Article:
BOOM!

I am venturing into unknown territory nowadays. It’s a very strange land, Beijing – and even stranger, my attire. When I left the house yesterday, I was wearing: not one, but two pairs of socks, long underwear, two jackets, gloves and a huge scarf.

Scarf? Yeah. I’ve never worn a scarf in my life. As you can imagine, scarves aren’t all that necessary in nice and sunny Southern California. But there I am, every day, wrapped up like an ancient Egyptian mummy ready for burial. I feel like that fat kid you always see on TV whose mom always makes him wear like 9 times the amount of warm clothes as his friend and he just waddles around after his friends. Damn it…I am so that kid.

Yes, the heat is on. The little radiator in the corner of my room indeed radiates a semblance of heat and takes the cut off of the cold if you keep your door closed. Yesterday, I woke up to the sound of someone pounding on my door:

Upon opening the door, a middle aged Chinese woman drenches me with Chinese.

“akjhdjkfhakjdhfjkahdjfhjkasfjkhajskdfjhadsfjkhjkashdfjkaslf”????
“Huh? Wo bu hui shuo zhong wen” (I don’t speak Chinese), I reply.
She looks frustrated. “AKDHFJKAHDFKJHASDJFJASDFJJAHDFJKHAJDS”????
I bring her a paper so that she can write down a note that I could give to my roommate and she rights down a flurry of Chinese and points at it while waiting for my response.
“Ting bu dong” (I don’t understand).
So she writes down some more and repeats the procedure.
“…..ting bu dong” (I don’t understand).
So she writes down some MORE and repeats the procedure.
“Wo bu hui zhong wen, wo hui ying wen. Ni hui ying wen ma?” (I don’t speak Chinese but I speak English. Can you speak English?”
So she comes inside my apartment and goes to the big heat pipe in the kitchen (yes, there is a big pipe that runs through all the apartments). She points at it, points down, and at the note.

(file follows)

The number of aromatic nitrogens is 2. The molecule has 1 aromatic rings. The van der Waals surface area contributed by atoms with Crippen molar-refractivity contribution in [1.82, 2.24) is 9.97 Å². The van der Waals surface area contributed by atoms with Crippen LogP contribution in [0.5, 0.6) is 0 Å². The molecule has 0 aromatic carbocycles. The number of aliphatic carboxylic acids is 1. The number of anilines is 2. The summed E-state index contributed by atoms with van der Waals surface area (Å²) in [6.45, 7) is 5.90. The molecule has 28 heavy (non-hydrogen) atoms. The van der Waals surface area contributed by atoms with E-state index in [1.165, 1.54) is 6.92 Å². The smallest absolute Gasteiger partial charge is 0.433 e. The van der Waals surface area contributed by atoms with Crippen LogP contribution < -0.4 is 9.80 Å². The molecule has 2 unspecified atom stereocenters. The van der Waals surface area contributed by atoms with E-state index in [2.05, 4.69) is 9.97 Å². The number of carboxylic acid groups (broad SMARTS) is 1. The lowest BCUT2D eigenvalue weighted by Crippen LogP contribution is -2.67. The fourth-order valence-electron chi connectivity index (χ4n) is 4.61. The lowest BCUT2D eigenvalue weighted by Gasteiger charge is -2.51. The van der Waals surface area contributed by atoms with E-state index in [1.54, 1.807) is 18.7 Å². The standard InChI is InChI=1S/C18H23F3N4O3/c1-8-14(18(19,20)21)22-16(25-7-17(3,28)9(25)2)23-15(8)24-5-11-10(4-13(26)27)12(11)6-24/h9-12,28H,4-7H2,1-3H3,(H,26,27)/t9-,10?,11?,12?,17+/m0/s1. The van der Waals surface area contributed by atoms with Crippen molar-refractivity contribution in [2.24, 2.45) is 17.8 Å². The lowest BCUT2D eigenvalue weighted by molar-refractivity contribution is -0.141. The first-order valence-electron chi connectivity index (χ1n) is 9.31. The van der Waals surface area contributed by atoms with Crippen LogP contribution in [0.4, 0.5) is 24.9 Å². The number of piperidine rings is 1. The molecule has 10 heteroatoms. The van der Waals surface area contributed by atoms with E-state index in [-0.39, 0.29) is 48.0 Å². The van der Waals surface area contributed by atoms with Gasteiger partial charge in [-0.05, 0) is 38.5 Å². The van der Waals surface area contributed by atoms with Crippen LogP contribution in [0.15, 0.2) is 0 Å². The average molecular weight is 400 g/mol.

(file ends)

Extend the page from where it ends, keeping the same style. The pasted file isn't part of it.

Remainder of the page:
“uhhh…wo gei wo de peng you zhezhang” (uhhh, I’ll give this note to my roommate).
She thanks me 20 times, bows five times and is gone.

What the hell that was all about, I don’t know. But hey, that’s life in China.

So what else is new beside crazy Chinese women attacking my heat pipe?

Well, it seems that there is a city wide effort to build little lattices over all plants on the side of the road. I couldn’t figure it out for the longest time until I saw the other day that they were putting tarps over the lattices. I guess the tarps protect the plants from the cold and the lattices support the whole thing.

And please tell me why ALL glass cups in China have chips in them? I can’t understand it. How do you chip ALL your glasses? I’ve never chipped one in my life. My friend told me a story about how her maid chipped all her expensive china cups that she brought from America (China cups from America in China, ironic, eh?), one by one each week until they were all destroyed. She just couldn’t figure out the concept of being careful while she was washing them. But you can still drink from them, yeah? That’s what’s important. Until you cut your tongue open, I suppose.